Govt cites post–Brexit trade as Hong Kong office comes under scrutiny

Govt cites post–Brexit trade as Hong Kong office comes under scrutiny

China offers Gibraltar “one of the biggest opportunities” for trade and business growth after Brexit, the Gibraltar Government said this week as it defended the £400,000 annual cost of running its Hong Kong office.

The issue arose after it emerged in Parliament that a transaction involving “a very high profile Hong Kong firm” had fallen through because of uncertainty after Brexit. The firm, whose identity was not revealed but which has 4,000 employees worldwide, was planning to open an office here.

The government said major investments were still under discussion and that other business had already been generated in the private sector.

But Opposition MP Elliott Phillips asked whether, in the light of news about the failed deal, the government believed the running costs of the office led by Jason Cruz was justified.

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Mr Phillips said £400,000 was “…an awful lot of money to be spending on a Hong Kong office…which is supposed to be bringing work and inward investment to our jurisdiction.”

But the criticism drew a stern response from Albert Isola, the Minister for Commerce who oversees the operations of the Hong Kong office.

Mr Isola said the Opposition had “some sort of obsession” with Mr Cruz and the Hong Kong office, adding he found this “absolutely staggering”.

“If [Mr Phillips] is suggesting that £400,000 is too much of a cost to have an office open in China, the biggest power house probably over the 10 to 15 years, then I struggle to understand how they could possibly have come to that conclusion, unless of course they have an obsession with Jason Cruz and the Hong Kong office,” he told Parliament.

“It must be the cheapest office internationally in the world, and Gibraltar would be going in the opposite direction to Jersey – which has an office in Mumbai, in Delhi, in Hong Kong, in China – to Guernsey, to the British Virgin Islands, even the Isle of Man has got offices in all of these countries.”

“The Opposition is telling the private sector today that for £400,000, Gibraltar shouldn’t have an office in Hong Kong.”

“I think it’s absolutely incredible.”

Mr Isola acknowledged that one transaction had fallen through but said the Hong Kong office had helped generate other opportunities.

The Hong Kong office had enabled access to “real and significant business opportunities” in Hong Kong for Gibraltar companies and organisations in financial services, shipping, education and trade.

It was also assisting in trade missions to mainland China having facilitated ministerial visits, with more planned in 2017.

“There is no question that serious business has been conducted between Asia and Gibraltar since the launch of the Gibraltar Government office in Hong Kong and engagements with huge state own enterprises continue both in China and Gibraltar,” Mr Isola said.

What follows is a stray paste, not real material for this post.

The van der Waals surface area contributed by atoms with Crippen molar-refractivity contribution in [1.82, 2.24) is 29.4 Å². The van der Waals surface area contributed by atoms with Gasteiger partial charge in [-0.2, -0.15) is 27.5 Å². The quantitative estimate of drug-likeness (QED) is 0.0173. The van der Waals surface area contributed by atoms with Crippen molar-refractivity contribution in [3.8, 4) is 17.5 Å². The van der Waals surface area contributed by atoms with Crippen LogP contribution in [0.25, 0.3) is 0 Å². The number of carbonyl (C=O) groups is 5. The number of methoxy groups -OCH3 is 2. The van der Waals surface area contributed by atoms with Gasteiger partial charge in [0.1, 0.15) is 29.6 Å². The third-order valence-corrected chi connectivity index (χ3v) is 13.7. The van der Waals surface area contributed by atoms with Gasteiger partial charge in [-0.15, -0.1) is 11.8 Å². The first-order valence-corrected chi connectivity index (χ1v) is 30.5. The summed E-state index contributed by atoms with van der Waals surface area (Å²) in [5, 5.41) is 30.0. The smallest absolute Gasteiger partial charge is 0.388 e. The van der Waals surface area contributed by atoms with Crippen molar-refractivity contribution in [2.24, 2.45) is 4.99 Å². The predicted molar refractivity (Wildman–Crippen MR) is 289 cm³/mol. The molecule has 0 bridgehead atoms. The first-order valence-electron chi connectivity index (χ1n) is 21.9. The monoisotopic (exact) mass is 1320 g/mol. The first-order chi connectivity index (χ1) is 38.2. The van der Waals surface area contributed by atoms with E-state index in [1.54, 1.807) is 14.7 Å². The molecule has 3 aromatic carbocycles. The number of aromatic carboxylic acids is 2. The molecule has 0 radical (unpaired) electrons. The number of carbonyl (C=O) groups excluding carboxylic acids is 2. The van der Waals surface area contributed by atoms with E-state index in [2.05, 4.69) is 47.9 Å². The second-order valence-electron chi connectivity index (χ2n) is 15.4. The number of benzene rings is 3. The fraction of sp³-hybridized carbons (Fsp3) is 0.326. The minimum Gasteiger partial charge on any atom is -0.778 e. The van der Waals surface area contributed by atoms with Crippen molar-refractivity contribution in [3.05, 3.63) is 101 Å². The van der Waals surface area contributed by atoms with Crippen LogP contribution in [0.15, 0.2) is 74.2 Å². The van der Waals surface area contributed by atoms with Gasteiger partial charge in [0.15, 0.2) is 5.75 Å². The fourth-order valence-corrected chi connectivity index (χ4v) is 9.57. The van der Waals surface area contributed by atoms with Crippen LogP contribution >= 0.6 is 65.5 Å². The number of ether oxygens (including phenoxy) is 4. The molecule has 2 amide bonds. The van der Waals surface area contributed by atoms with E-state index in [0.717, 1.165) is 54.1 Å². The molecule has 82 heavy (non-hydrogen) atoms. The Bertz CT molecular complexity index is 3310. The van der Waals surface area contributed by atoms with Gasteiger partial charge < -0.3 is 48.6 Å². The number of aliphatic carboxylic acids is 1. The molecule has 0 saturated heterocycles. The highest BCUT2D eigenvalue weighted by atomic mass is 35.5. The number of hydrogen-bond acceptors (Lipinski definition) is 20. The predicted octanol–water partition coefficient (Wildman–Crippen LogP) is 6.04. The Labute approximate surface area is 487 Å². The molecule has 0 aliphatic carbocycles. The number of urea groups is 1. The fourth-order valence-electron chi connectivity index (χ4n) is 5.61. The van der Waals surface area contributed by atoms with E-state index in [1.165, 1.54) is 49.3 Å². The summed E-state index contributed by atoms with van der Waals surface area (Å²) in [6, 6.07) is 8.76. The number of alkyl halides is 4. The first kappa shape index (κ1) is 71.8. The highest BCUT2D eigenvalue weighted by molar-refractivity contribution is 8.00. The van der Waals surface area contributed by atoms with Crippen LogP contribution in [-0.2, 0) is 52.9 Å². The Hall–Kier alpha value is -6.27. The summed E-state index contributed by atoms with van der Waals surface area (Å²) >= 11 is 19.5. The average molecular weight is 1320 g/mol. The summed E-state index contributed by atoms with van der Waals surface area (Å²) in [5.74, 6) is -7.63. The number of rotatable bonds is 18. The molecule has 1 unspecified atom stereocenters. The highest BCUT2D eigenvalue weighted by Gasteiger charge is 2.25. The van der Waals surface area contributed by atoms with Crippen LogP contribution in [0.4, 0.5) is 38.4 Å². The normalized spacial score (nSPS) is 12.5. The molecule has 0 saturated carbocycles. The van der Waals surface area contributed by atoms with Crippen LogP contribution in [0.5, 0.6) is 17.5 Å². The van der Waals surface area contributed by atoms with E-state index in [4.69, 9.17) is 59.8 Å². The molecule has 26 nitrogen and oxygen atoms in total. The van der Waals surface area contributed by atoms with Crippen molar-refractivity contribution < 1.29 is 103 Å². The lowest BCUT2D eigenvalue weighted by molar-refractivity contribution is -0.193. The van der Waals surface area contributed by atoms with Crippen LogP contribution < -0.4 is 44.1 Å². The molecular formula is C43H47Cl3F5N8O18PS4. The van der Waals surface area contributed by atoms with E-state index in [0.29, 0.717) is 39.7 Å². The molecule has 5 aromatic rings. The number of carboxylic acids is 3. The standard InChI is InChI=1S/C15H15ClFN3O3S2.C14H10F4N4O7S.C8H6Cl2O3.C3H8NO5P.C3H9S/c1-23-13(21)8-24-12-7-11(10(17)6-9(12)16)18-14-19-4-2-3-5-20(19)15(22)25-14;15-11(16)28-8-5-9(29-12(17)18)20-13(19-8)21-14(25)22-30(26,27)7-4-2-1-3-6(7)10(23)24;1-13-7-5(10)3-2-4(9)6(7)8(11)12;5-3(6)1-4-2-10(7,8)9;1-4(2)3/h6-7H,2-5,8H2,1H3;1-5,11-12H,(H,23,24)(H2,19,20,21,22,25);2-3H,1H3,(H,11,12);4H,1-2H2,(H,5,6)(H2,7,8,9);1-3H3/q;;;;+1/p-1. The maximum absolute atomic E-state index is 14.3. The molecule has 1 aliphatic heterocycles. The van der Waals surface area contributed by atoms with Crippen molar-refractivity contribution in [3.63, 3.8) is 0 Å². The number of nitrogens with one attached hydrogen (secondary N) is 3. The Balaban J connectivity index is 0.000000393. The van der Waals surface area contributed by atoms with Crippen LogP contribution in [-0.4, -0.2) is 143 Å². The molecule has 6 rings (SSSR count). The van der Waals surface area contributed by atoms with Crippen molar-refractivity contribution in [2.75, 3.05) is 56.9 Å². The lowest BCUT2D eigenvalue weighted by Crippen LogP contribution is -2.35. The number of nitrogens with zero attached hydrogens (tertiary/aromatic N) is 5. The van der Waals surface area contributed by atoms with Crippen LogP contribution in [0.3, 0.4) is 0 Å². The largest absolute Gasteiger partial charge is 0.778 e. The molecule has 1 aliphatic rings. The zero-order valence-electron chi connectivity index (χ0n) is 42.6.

“The investments currently under discussion are substantial and ongoing.”

Acknowledging the work of “our man in Asia” for raising Gibraltar’s profile in the region, he added: “There are many other transactions that have come through…and there are businesses all over Gibraltar today working with Hong Kong and China that weren’t before we opened the office.”

Mr Phillips insisted that the Opposition welcomed inward investment from Asia, but persisted with his line of questioning.

“Everyone in Gibraltar wants Hong Kong to be a success, of course we do, we all want inward investment,” Mr Phillips said.

“What we want to do is ensure that the money going into this project delivers results for this economy.”

That intervention drew a tough response from Chief Minister Fabian Picardo, who said the Opposition MP was “wriggling on a hook” that he had created for himself.

“After Brexit, is it that they don’t realise that we will not be able to trade so easily with the rest of the European Union and we will have to trade with the rest of the world?” Mr Picardo asked.

“And that one of the biggest opportunities for trade is with China and that having an office in China is exactly what we should be doing?”

The Chief Minister expressed surprise that the Opposition should question the cost of the Hong Kong office and reflected on the GSD’s spending in government.

“The furniture that they bought for some of the rooms at Gibraltar House in London cost more than £400,000, or is it that they don’t realise the legacy that are carrying into this House?” he asked.

The Opposition was unimpressed by the responses in Parliament and yesterday said it would continue to probe this issue to ensure the taxpayers got value for money.

“Whilst everyone would welcome business from Hong Kong and the wider region establishing a presence in Gibraltar, it is demonstrably clear that despite the huge cost and commitment of our resources to the region, very little value has been derived from the tax payers investment,” Mr Phillips said.
“I have asked the Minister on several occasions to demonstrate what tangible benefits to our community have been directly or indirectly attributable to the deployment of significant resources in the region.”

“To date we have received an incoherent marketing speak-type reply which does very little to reassure the business community or the ordinary man in the street that we are getting value for money.”

“It is time to rethink how we direct our finite financial resources to creating real opportunities for Gibraltar and not continue to throw money away on jobs for the boys.”

Main photo of Hong Kong by David Parody.

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